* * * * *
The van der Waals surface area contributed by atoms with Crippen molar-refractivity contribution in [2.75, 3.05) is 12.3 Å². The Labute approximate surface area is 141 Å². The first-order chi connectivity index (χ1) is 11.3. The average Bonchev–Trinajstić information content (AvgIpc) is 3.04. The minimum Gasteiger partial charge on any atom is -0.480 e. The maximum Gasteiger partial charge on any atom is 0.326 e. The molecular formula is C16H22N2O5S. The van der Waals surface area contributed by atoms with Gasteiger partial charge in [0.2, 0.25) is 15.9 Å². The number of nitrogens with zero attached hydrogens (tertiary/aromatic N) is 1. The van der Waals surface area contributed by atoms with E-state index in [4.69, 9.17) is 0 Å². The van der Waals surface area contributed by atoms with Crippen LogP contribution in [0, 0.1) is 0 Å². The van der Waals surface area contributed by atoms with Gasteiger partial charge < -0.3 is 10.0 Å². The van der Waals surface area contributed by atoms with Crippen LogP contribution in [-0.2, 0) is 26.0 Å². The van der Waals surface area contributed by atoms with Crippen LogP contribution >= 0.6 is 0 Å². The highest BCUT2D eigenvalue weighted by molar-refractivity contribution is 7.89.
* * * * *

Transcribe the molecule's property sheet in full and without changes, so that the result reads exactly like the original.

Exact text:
The van der Waals surface area contributed by atoms with Crippen molar-refractivity contribution in [2.75, 3.05) is 12.3 Å². The Labute approximate surface area is 141 Å². The first-order chi connectivity index (χ1) is 11.3. The average Bonchev–Trinajstić information content (AvgIpc) is 3.04. The minimum Gasteiger partial charge on any atom is -0.480 e. The maximum Gasteiger partial charge on any atom is 0.326 e. The molecular formula is C16H22N2O5S. The van der Waals surface area contributed by atoms with Gasteiger partial charge in [0.2, 0.25) is 15.9 Å². The number of nitrogens with zero attached hydrogens (tertiary/aromatic N) is 1. The van der Waals surface area contributed by atoms with E-state index in [4.69, 9.17) is 0 Å². The van der Waals surface area contributed by atoms with Crippen LogP contribution in [0, 0.1) is 0 Å². The van der Waals surface area contributed by atoms with Gasteiger partial charge < -0.3 is 10.0 Å². The van der Waals surface area contributed by atoms with Crippen LogP contribution in [-0.2, 0) is 26.0 Å². The van der Waals surface area contributed by atoms with Crippen LogP contribution >= 0.6 is 0 Å². The highest BCUT2D eigenvalue weighted by molar-refractivity contribution is 7.89.